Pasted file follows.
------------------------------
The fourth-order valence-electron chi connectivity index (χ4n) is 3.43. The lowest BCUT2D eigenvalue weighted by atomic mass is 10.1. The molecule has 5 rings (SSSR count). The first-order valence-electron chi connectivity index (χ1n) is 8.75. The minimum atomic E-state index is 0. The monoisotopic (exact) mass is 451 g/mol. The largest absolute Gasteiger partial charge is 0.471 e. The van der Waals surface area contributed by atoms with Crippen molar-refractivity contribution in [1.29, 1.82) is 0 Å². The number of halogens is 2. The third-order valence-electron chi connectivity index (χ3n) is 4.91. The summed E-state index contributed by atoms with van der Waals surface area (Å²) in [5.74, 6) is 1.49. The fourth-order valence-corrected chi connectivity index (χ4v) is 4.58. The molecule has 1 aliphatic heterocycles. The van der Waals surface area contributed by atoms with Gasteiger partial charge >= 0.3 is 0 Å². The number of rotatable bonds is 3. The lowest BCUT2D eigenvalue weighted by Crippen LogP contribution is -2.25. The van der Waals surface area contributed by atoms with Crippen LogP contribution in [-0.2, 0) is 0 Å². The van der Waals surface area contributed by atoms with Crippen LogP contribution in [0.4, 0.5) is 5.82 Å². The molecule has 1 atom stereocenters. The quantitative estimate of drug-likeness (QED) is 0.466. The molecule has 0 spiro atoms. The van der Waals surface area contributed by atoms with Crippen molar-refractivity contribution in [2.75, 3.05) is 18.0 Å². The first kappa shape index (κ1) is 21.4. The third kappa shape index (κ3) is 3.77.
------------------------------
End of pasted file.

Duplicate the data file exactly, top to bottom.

The fourth-order valence-electron chi connectivity index (χ4n) is 3.43. The lowest BCUT2D eigenvalue weighted by atomic mass is 10.1. The molecule has 5 rings (SSSR count). The first-order valence-electron chi connectivity index (χ1n) is 8.75. The minimum atomic E-state index is 0. The monoisotopic (exact) mass is 451 g/mol. The largest absolute Gasteiger partial charge is 0.471 e. The van der Waals surface area contributed by atoms with Crippen molar-refractivity contribution in [1.29, 1.82) is 0 Å². The number of halogens is 2. The third-order valence-electron chi connectivity index (χ3n) is 4.91. The summed E-state index contributed by atoms with van der Waals surface area (Å²) in [5.74, 6) is 1.49. The fourth-order valence-corrected chi connectivity index (χ4v) is 4.58. The molecule has 1 aliphatic heterocycles. The van der Waals surface area contributed by atoms with Gasteiger partial charge >= 0.3 is 0 Å². The number of rotatable bonds is 3. The lowest BCUT2D eigenvalue weighted by Crippen LogP contribution is -2.25. The van der Waals surface area contributed by atoms with Crippen LogP contribution in [-0.2, 0) is 0 Å². The van der Waals surface area contributed by atoms with Crippen LogP contribution in [0.4, 0.5) is 5.82 Å². The molecule has 1 atom stereocenters. The quantitative estimate of drug-likeness (QED) is 0.466. The molecule has 0 spiro atoms. The van der Waals surface area contributed by atoms with Crippen molar-refractivity contribution in [2.75, 3.05) is 18.0 Å². The first kappa shape index (κ1) is 21.4. The third kappa shape index (κ3) is 3.77.